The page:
This engrossing BFI (British Film Institute) book by I.Q. (aka Ian) Hunter is both a personal celebration of horror, cult, science fiction and sexploitation films that the author admires as well as smart academic study that shines some much needed light on the dark underbelly of British cinema. Hunter is an engaging and affable writer and his appealing style makes his scholarly approach to the material easy to enjoy. The 220 page book doesn’t contain many images but it’s filled with fascinating antidotes as well as detailed information about a diverse selection of British films that rarely get the kind of thoughtful critical attention that’s offered here. As a connoisseur of trash cinema myself, I was surprised by how much I learned from Hunter’s book and I came away from the reading experience with new ideas about how to approach and appreciate the B-movies that I love.
I was immediately drawn to the intriguing premise of Dark Galleries which reads like a museum guide to a “fictitious collection of painted portraits found in noir crime thrillers, melodramas and ghost stories.” This unconventional and unique book begins with a detailed introduction along with an illustrated survey of fictional artists, museums and collectors and then it’s divided up into six individual galleries that include Dying Portraits (THE PICTURE OF DORIAN GRAY; 1945, ODD MAN OUT; 1947, SUNSET BLVD.; 1950, etc.), Patriarchs (HOUSE OF STRANGERS; 1949, SUSPICION; 1941, GILDA; 1946, etc.), Matriarch s and Female Ancestors (NOW, VOYAGER; 1942, THE BIG HEAT; 1953, GASLIGHT; 1944, etc.), Ghosts (THE UNINVITED; 1948, PORTRAIT OF JENNIE; 1949, PANDORA AND THE FLYING DUTCHMAN; 1951), Fatal Portraits (WHIRLPOOL; 1949, MAN IN THE ATTIC; 1953, PHANTOM LADY; 1944, etc.) and Modern Portraits (THE LOCKET; 1946, BORN TO BE BAD; 1950, SCARLET STREET; 1945, etc.). With only 180 some pages, Dark Galleries is not as extensive or all-encompassing as I would have liked, but I still found it to be a thoughtful, creative and original look at the power of portraiture found in many classic films.
Robert Sellers has written some spirited and compelling books about British actors that I’ve really enjoyed so I eagerly awaited his latest release, which focuses on the fascinating life and career of Oliver Reed. Reed was a genuine hell-raiser and all-around rabble-rouser who appeared in a number of unforgettable movies but his insatiable appetite for the fleeting pleasures in life (booze, babes and brawls) often derailed his best-laid plans. Sellers’ uncompromising biography was a collaboration with Reed’s family and for the first time readers are provided with an intimate, well-rounded and sensitive portrait of one of cinema’s original ‘bad boys.’ It offers some intriguing new insights into the actor’s tumultuous life but it also presents Reed as a caring family man who struggled to overcome many of his personal demons.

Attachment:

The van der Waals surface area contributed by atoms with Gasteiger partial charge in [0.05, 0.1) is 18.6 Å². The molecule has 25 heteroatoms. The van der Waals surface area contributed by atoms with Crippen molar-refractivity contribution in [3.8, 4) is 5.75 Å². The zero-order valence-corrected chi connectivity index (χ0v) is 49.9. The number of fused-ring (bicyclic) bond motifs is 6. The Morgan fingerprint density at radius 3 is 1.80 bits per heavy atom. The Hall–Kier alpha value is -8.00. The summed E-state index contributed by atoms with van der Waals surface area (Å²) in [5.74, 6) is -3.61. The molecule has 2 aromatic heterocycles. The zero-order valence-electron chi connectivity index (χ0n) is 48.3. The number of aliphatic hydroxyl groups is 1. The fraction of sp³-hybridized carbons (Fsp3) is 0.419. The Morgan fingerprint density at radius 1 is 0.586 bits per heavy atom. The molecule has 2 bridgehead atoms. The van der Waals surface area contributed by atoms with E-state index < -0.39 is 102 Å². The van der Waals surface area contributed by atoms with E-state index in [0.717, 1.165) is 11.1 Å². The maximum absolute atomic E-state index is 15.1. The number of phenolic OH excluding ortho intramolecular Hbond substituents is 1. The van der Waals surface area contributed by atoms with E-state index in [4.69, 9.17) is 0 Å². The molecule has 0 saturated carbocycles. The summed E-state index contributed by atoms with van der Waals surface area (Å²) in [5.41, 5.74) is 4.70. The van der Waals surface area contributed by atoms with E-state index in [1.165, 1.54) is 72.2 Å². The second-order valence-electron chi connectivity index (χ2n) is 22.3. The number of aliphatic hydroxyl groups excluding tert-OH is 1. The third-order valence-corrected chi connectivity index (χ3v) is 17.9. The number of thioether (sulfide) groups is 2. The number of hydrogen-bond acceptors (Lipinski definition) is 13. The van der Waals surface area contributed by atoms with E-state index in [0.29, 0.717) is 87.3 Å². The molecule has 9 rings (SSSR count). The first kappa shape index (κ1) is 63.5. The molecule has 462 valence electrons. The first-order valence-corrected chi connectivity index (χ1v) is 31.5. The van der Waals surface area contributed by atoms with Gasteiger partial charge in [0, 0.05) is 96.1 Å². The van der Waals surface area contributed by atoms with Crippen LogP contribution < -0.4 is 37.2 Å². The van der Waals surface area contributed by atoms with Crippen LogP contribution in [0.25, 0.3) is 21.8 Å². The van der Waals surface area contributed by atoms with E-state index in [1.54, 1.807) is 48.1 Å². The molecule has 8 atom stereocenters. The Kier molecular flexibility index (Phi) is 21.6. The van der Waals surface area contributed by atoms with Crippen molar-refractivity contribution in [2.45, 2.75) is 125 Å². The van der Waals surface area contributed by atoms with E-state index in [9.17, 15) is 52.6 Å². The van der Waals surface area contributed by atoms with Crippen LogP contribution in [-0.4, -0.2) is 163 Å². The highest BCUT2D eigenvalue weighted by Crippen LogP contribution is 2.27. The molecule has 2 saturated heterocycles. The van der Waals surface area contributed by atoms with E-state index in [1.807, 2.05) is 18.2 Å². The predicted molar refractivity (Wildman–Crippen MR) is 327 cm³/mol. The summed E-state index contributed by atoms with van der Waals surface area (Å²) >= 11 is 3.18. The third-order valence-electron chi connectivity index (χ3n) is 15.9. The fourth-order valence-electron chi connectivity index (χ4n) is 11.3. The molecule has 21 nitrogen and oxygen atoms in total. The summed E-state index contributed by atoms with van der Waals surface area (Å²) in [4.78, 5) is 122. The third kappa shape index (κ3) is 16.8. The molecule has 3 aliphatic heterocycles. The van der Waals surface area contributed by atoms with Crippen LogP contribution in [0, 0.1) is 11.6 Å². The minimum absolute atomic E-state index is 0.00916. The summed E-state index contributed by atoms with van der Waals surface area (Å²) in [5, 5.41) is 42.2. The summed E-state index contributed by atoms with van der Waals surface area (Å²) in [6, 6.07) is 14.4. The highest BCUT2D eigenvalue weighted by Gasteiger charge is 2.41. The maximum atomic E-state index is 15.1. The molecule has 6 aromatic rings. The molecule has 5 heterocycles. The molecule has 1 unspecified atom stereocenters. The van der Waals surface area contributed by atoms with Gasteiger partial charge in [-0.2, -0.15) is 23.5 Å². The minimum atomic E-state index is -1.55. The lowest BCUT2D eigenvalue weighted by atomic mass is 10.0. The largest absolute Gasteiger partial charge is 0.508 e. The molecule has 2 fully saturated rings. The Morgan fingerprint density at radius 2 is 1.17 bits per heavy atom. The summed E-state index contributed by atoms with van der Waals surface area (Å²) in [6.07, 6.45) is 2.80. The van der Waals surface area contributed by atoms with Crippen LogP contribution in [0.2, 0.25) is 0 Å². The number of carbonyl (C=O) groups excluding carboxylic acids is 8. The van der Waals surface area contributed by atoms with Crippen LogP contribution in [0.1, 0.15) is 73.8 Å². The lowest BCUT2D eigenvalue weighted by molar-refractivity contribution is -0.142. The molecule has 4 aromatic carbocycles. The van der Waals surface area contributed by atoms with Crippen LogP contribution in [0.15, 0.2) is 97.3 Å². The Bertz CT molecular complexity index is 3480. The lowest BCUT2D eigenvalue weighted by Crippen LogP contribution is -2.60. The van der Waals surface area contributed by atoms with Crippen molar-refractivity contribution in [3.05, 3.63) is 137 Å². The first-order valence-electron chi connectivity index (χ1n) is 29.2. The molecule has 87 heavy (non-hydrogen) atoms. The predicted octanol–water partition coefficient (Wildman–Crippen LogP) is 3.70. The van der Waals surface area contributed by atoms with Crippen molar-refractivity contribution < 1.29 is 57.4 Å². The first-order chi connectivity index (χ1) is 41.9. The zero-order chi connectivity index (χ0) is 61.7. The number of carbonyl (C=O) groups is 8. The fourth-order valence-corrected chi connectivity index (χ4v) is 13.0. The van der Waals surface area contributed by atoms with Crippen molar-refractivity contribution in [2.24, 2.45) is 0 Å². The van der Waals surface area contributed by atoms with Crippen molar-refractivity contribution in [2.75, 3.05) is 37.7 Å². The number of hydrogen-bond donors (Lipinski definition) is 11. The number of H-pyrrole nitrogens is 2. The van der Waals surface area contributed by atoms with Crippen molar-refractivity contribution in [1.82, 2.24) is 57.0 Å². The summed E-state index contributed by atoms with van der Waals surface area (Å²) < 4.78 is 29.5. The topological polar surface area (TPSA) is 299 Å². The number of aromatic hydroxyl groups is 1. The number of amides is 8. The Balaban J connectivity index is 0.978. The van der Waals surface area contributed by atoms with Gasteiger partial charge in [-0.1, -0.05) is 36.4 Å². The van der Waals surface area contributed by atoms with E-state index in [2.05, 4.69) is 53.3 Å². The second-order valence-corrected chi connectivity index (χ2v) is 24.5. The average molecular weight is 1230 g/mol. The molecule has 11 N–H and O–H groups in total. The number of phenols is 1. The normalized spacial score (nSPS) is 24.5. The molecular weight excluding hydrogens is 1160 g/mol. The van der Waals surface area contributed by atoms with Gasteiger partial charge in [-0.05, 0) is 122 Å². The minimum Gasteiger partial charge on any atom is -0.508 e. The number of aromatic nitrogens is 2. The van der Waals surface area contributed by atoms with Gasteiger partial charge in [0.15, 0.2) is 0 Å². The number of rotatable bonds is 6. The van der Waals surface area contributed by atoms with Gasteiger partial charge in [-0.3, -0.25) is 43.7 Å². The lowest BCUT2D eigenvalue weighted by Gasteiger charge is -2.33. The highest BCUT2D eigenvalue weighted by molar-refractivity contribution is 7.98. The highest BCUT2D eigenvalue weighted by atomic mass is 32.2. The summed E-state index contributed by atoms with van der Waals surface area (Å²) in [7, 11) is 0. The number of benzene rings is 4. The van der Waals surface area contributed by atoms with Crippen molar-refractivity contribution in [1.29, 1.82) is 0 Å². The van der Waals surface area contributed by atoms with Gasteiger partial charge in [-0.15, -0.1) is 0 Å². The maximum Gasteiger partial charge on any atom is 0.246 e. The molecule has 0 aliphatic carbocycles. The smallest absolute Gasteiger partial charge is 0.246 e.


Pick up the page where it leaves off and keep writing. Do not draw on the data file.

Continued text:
Director Nicolas Roeg is probably best known to film audiences for a series of groundbreaking movies he made during a 10 year span between 1970 and 1980 (PERFORMANCE; 1970, WALKABOUT; 1971, DON’T LOOK NOW; 1973, THE MAN WHO FELL TO EARTH; 1976 and BAD TIMING; 1980) but Roeg’s film career actually began in the late 1940s when he was employed by the London Branch of MGM. He started off working as an assistant camera operator on many films including THE MINIVER STORY (1950), NEVER LET ME GO (1953), BHOWANI JUNCTION (1956) and THE SUNDOWNERS (1960) and eventually became a cinematographer where he helped craft the look of films such as THE MASQUE OF RED DEATH (1964), DOCTOR ZHIVAGO (1965), FAHRENHEIT 451 (1966) and PETULIA (1968). Roeg’s atypical biography reads like a free form stream of thought, much like you’re having a conversation with the man and he’ casually sharing bits and pieces of his intriguing life with you. He talks a lot about the creative process of making movies and includes various stories about the films he worked on but it could become frustrating to readers who are expecting a straight forward narrative. Roeg also doesn’t shy away from discussing his esoteric interests, which include his belief in reincarnation but if you’re familiar with the uncanny nature of his films this shouldn’t come as a surprise. This welcome autobiography from one of my favorite filmmakers offers readers lots of personal insight into his impressive body of work and I thoroughly enjoyed it.
Many of the books are available in the TCM Shop.